April 17, 2015
April 17, 2015
For Immediate Release
WATERLOO – Wilfrid Laurier University’s Faculty of Social Work Professional Development program is hosting a two-day Holistic Practices Conference at the Halton Region Museum in Milton May 21 and 22.
The conference will bring together over a dozen experts from both the field and academia to teach participants about a variety of holistic healing approaches from theoretical, research and practice perspectives. The conference will focus on how practitioners and organizations can incorporate holistic healing approaches into their work and lives.
Holistic healing is a growing area of research, theory and practice in human services. The concepts of holism – a focus on mind, body, emotions and spirit – are beginning to cut across all disciplines in universities and in the community in areas such as social work, the arts, health care, education, sociology and religion.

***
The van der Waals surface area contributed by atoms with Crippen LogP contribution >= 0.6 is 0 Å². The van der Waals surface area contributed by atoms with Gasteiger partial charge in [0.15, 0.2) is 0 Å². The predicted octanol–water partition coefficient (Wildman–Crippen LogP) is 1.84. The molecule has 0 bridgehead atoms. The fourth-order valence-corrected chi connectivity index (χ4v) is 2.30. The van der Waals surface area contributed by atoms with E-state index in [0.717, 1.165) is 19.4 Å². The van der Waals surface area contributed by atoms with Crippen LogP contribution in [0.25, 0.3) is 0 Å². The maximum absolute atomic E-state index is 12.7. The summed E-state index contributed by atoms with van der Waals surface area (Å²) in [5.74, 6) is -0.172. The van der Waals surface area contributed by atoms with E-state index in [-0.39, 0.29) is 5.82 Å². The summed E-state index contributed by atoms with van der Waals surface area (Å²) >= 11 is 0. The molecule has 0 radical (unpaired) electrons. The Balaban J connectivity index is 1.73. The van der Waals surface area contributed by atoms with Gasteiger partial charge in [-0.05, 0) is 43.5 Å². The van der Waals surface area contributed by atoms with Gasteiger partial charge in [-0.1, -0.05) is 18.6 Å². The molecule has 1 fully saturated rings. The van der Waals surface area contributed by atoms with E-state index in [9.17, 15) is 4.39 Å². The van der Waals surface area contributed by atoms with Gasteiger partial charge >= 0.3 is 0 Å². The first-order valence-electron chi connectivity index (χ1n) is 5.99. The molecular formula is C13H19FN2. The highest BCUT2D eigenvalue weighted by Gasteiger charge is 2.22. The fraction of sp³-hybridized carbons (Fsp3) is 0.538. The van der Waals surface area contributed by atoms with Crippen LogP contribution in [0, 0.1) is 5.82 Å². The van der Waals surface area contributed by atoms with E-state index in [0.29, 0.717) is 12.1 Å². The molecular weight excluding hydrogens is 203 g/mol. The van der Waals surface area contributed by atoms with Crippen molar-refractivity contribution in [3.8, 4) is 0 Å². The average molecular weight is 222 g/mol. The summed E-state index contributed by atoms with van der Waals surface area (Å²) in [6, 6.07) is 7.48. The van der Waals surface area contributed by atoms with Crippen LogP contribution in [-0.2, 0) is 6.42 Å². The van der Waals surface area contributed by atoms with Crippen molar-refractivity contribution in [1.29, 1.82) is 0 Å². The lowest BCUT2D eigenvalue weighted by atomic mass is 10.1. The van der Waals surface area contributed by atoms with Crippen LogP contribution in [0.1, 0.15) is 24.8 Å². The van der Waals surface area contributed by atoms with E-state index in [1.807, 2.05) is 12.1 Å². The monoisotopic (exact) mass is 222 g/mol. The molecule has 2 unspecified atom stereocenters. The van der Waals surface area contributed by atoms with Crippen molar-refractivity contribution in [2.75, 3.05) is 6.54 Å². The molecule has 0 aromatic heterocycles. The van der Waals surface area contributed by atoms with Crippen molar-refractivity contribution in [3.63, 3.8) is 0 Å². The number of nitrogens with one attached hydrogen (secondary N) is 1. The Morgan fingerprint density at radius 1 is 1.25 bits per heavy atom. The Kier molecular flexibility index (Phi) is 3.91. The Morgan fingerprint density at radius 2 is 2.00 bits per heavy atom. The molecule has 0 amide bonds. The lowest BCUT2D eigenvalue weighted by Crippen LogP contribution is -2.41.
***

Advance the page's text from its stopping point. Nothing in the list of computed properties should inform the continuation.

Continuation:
“Aboriginal peoples have led the way in Canada. Now traditional Indigenous practices from around the world are being utilized with new immigrants in Canada, rather than Eurocentric practices,” said Peter Dunn, associate professor of social work at Laurier. “As communities continue to diversify, organizations are looking to integrate alternative forms of healing into their practices, better preparing them to work with individuals from many cultures. The concepts of holism are now viewed as having application to everyone, giving people more of a sense of connection, health and balance in their lives.”
Conference speakers come from Laurier's Faculty of Social Work, the Canadian College of Naturopathic Medicine and Ontario Institute for Studies in Education (OISE) as well as from private practice and a variety of support service organizations.
Topics include: Aboriginal healing, healing for new immigrants utilizing traditional Indigenous practices, alternative talk therapies for self-empowerment, meditative techniques, body work dealing with stored trauma, energy work to promote self-healing, transpersonal techniques using the subconscious, expressive arts in healing, techniques of healing with nature, holistic health, community and national and international healing.
“The conference will be an opportunity for cross pollination of ideas between human services professionals and academics from a wide range of disciplines,” said Dunn. “It will also allow people to meet and network with others interested in this exciting, dynamic and expanding field.”
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